Our modus operandi is to cosy up to the unloved, the forgotten, the repulsed, especially when those stocks are in woebegone sectors. A couple of classic buys were made in the fall of 2002, when the Japan Equity Fund and KLM Royal Dutch Airlines, now merged with Air France were purchased. Lots of people were wondering if we had lost our sanity, given that Japanese stocks had been brutalized for better than a decade and the airline arena was crushed by 9/11. Of course, that was assuming that we were sane to begin with.
Fortunately, both turned out swimmingly. JEQ was dispatched after a three-year hold and 59 percent gain. Air France remains in the portfolio and is currently up about 250 percent. Not bad for embracing the loathed.
With the NYSE and TSX not far from historical highs, finding out-of-favour sectors is difficult, but one that sticks out like pins on a pincushion (slivers on a railing?) is furniture manufacturing. Competition from China has left many firms threadbare, including three Canadian outfits that have crossed our radar screen: Amisco, Bestar and Shermag.
Not long ago, all were thriving. As recently as 2004, Amisco had revenues over $49 million and paid a dividend of 40 cents. Net earnings were $2.4 million, equivalent to 62 cents per share. Management maintained a stellar balance sheet and was on top of events in the marketplace. However, despite their best efforts, sales for the first six months of this year tumbled to $18.1 million, replacing yesteryear’s healthy profits with a slight loss. Say “bye-bye,” dividend.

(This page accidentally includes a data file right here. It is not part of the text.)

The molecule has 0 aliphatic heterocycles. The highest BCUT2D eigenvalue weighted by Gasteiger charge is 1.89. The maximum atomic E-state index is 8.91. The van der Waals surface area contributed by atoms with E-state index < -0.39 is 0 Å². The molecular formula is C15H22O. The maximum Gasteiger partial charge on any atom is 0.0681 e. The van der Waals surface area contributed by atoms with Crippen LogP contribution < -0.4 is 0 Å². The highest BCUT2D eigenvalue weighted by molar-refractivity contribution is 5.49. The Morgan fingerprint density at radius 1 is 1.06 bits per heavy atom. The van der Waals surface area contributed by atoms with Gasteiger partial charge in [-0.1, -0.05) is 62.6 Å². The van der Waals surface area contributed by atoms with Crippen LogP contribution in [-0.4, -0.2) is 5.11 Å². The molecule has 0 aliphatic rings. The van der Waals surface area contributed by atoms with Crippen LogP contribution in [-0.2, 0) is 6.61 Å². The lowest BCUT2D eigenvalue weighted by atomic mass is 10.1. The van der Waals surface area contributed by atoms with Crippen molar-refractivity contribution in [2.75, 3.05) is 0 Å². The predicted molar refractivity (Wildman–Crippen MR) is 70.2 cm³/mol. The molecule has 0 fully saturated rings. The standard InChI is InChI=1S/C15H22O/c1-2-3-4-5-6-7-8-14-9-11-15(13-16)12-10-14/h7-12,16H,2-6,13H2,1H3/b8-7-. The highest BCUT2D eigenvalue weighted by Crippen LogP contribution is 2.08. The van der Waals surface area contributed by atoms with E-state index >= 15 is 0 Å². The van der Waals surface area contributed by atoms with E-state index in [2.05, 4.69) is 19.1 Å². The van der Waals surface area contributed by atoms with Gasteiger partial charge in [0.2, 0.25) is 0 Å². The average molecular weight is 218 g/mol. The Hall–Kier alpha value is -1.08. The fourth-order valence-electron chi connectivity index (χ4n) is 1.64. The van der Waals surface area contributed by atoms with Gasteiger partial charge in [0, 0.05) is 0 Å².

In 2004, Shermag had sales cresting $250 million with earnings better than $17 million. The first quarter of this year reflected sales of $45.8 million with a loss of a tad less than $4.4 million.
Bestar has been in decline longer than the other two, with sales of almost $76 million in 2000, and earnings of $3.4 million. Revenues for the first two quarters of this year were just north of $15 million, accompanied by a $1.7 million loss.
The stock prices of all three have cratered. Amisco, Bestar and Shermag reached peaks of $10.34, $4.50 and $16.30 respectively since the year 2000. Now they are at the $1.35, $0.25 and $2.70. However, even at these prices, we are not tempted to take the buying leap.
Besides the simple fact that this sector remains unattractive to us, a major problem in terms of purchasing either Amisco or Bestar is the diminutive volume, with both averaging fewer than 4,500 shares traded per day over the last three months. Shermag, on the other hand, trades about 45,000 shares per day, making it a more realistic Contra candidate at some point.
A primary reason that all of these companies are in survival mode is the low value of the Chinese yuan. This gives Chinese-made goods an unfair advantage, which is driving parts of the Canadian industrial infrastructure into bankruptcy. When the yuan is finally adjusted upward, Canadian firms will have their competitive position boosted. If they can survive that long.